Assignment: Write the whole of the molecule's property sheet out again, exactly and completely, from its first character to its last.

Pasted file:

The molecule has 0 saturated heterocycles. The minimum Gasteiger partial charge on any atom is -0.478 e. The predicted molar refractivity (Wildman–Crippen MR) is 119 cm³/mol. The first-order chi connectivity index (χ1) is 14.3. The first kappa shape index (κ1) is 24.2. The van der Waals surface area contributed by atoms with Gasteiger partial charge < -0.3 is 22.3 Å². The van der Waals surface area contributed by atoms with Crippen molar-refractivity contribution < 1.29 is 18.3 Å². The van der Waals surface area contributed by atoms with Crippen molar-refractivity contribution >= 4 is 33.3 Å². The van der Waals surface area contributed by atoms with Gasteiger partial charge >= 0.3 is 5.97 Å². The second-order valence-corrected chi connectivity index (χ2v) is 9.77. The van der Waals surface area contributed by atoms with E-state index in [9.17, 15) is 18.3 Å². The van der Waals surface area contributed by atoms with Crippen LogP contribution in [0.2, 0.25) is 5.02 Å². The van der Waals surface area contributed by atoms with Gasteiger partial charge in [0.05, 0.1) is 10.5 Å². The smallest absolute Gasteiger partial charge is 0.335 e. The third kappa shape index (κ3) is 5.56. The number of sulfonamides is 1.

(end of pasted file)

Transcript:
The molecule has 0 saturated heterocycles. The minimum Gasteiger partial charge on any atom is -0.478 e. The predicted molar refractivity (Wildman–Crippen MR) is 119 cm³/mol. The first-order chi connectivity index (χ1) is 14.3. The first kappa shape index (κ1) is 24.2. The van der Waals surface area contributed by atoms with Gasteiger partial charge < -0.3 is 22.3 Å². The van der Waals surface area contributed by atoms with Crippen molar-refractivity contribution < 1.29 is 18.3 Å². The van der Waals surface area contributed by atoms with Crippen molar-refractivity contribution >= 4 is 33.3 Å². The van der Waals surface area contributed by atoms with Gasteiger partial charge >= 0.3 is 5.97 Å². The second-order valence-corrected chi connectivity index (χ2v) is 9.77. The van der Waals surface area contributed by atoms with E-state index in [9.17, 15) is 18.3 Å². The van der Waals surface area contributed by atoms with Crippen LogP contribution in [0.2, 0.25) is 5.02 Å². The van der Waals surface area contributed by atoms with Gasteiger partial charge in [0.05, 0.1) is 10.5 Å². The smallest absolute Gasteiger partial charge is 0.335 e. The third kappa shape index (κ3) is 5.56. The number of sulfonamides is 1.